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What kangaroos and resource-efficient packages have in common
There's a packaging lesson to be learned from a kangaroo.

What kangaroos and resource-efficient packages have in common

Eco-Insights blogger Robert Lilienfeld quickly differentiates between packaging that’s warm and fuzzy and packaging that is not.

Would you like a glass of dihydrogen monoxide?

How about a glass of water?

You can just imagine the look of incomprehension (or maybe fear) on consumer faces if you ask the former question…

... and the look of acceptance and desire if you ask the latter.

Now, what if I offered you some dried fruit in a flexible package?

Instead, how about if I offered you dried fruit in a pouch?

My point is simple: The term “flexible package” is technically descriptive, but has no real meaning or positive emotional value to consumers or, for that matter, to media, NGOs or your state legislators.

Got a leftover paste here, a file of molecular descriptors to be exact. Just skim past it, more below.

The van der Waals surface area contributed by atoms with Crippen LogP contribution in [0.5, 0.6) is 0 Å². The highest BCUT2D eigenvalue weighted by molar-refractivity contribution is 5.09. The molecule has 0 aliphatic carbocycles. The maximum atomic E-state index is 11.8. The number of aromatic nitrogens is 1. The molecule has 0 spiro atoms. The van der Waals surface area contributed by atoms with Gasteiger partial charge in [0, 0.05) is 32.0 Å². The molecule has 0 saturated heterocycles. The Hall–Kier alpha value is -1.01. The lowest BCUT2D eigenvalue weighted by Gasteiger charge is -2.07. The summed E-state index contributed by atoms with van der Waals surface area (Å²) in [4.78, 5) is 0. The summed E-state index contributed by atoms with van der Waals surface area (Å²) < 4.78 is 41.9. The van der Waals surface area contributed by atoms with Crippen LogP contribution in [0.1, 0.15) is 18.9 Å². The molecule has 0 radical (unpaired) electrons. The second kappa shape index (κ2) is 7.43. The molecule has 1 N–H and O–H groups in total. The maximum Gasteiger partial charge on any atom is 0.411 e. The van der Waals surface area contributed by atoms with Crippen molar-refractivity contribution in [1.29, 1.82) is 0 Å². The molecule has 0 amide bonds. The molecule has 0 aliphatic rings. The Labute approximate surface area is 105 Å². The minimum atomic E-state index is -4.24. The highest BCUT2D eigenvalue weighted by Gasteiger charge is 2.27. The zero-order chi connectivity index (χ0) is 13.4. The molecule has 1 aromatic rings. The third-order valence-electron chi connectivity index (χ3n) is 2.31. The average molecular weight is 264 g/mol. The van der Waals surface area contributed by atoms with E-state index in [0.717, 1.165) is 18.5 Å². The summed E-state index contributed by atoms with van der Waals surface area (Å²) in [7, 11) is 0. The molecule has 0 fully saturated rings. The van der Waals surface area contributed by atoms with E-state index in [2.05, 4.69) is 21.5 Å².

But pouches are warm and fuzzy.  To consumers (and others) they are an apt and positive description that makes them far more understandable and acceptable.

So, let’s start thinking like consumers, rather than material suppliers, converters and packaging engineers. It’s truly the smart and flexible thing to do.

What do you think? Please comment below.

Missed one of Bob's blogs? Read them here.

 

Robert (Bob) Lilienfeld has been involved with sustainable packaging for more than 20 years. He is currently editor of The ULS (Use Less Stuff) Report, a marketing and communications consultant to AMERIPEN and other organizations, and is a professional photographer.

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See a host of new ideas in packaging pouches, bottles and more at WestPack 2016, Feb. 9-11 in Anaheim, CA.
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